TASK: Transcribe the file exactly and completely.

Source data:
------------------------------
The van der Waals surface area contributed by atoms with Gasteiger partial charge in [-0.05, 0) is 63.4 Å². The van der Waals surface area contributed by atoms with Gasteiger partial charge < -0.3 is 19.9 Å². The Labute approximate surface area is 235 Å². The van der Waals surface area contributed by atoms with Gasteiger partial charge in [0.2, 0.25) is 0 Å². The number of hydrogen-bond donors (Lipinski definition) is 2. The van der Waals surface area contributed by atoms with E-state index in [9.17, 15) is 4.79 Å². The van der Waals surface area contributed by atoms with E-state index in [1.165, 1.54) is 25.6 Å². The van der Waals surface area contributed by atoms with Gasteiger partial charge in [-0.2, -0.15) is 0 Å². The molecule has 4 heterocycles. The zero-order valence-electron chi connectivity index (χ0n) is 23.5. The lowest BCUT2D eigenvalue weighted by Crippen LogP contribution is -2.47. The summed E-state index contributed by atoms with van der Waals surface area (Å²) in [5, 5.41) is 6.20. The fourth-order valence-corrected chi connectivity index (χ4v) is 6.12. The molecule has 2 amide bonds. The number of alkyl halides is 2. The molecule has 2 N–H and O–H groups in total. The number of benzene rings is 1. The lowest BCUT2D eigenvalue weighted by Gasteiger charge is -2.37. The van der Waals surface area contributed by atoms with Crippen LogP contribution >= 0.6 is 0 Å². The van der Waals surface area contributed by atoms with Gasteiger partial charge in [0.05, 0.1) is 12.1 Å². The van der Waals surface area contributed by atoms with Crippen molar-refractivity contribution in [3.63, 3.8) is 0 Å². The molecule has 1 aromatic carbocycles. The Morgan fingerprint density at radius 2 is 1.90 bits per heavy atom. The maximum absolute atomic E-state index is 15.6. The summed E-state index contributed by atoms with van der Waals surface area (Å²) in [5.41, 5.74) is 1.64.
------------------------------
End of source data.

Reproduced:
The van der Waals surface area contributed by atoms with Gasteiger partial charge in [-0.05, 0) is 63.4 Å². The van der Waals surface area contributed by atoms with Gasteiger partial charge < -0.3 is 19.9 Å². The Labute approximate surface area is 235 Å². The van der Waals surface area contributed by atoms with Gasteiger partial charge in [0.2, 0.25) is 0 Å². The number of hydrogen-bond donors (Lipinski definition) is 2. The van der Waals surface area contributed by atoms with E-state index in [9.17, 15) is 4.79 Å². The van der Waals surface area contributed by atoms with E-state index in [1.165, 1.54) is 25.6 Å². The van der Waals surface area contributed by atoms with Gasteiger partial charge in [-0.2, -0.15) is 0 Å². The molecule has 4 heterocycles. The zero-order valence-electron chi connectivity index (χ0n) is 23.5. The lowest BCUT2D eigenvalue weighted by Crippen LogP contribution is -2.47. The summed E-state index contributed by atoms with van der Waals surface area (Å²) in [5, 5.41) is 6.20. The fourth-order valence-corrected chi connectivity index (χ4v) is 6.12. The molecule has 2 amide bonds. The number of alkyl halides is 2. The molecule has 2 N–H and O–H groups in total. The number of benzene rings is 1. The lowest BCUT2D eigenvalue weighted by Gasteiger charge is -2.37. The van der Waals surface area contributed by atoms with Crippen LogP contribution >= 0.6 is 0 Å². The van der Waals surface area contributed by atoms with Gasteiger partial charge in [0.05, 0.1) is 12.1 Å². The van der Waals surface area contributed by atoms with Crippen molar-refractivity contribution in [3.63, 3.8) is 0 Å². The molecule has 1 aromatic carbocycles. The Morgan fingerprint density at radius 2 is 1.90 bits per heavy atom. The maximum absolute atomic E-state index is 15.6. The summed E-state index contributed by atoms with van der Waals surface area (Å²) in [5.41, 5.74) is 1.64.